7. Apparatus according to claim 5 in which the first and second devices are linear path transfer devices.
8. Apparatus according to claim 5 in which the first and second charge transfer devices are integrated in a single semiconductor wafer.
This invention relates to the field of semiconductor apparatus, more particularly to semiconductor charge transfer devices.
Semiconductor charge transfer devices (CTD) involve electrically controlled sequential shift-register operations on localized charge packets (accumulations) in a semiconductor medium.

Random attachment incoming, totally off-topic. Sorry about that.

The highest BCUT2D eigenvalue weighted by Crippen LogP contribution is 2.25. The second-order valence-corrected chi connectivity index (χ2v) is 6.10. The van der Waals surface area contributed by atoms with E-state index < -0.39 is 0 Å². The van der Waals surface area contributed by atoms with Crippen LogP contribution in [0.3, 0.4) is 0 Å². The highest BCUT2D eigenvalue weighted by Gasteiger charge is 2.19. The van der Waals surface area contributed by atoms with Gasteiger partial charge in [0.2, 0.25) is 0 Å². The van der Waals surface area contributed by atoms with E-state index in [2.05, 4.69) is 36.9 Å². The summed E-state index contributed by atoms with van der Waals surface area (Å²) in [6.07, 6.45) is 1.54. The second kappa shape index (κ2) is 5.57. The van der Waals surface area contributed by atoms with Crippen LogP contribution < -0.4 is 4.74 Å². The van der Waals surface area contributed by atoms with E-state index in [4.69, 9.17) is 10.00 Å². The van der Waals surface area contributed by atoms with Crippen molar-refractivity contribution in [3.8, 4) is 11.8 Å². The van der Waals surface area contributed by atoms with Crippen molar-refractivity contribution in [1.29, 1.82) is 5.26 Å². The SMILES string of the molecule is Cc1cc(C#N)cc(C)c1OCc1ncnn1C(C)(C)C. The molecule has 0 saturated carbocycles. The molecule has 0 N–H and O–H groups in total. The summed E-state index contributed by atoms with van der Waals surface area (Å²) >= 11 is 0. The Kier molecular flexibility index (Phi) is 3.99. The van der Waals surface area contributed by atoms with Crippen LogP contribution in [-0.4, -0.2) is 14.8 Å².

Charge transfer devices in the semiconductor art fall into two main categories, the so-called "charge coupled device" (CCD) and integrated circuit versions of the "bucket brigade device" (BBD). In either version, a spatially periodic electrode metallization pattern on a major surface of a semiconductor body coated with oxide defines a sequence of integrated MOS (metal-oxide-semiconductor) type capacitors, so that localized electrical charge "packets" (accumulations) in the semiconductor can be shifted through the semiconductor sequentially between adjacent MOS capacitors by sequential (clock) electrical voltage pulses applied to the electrodes. These charge packets are initially injected at the input end of a chain of such MOS capacitors, in accordance with a stream of digital or analog information. For example, in the binary digital case, the stream of information is in the form of injected charges versus no injected charges at appropriate moments of the clock voltage pulse sequence. In general, there are as many MOS-type capacitors (storage sites) per "storage cell" as there are phases in just one full cycle of the voltage pulse sequences which drive the CTD. Thus, in any event, a semiconductor charge transfer device is a form of shift-register device.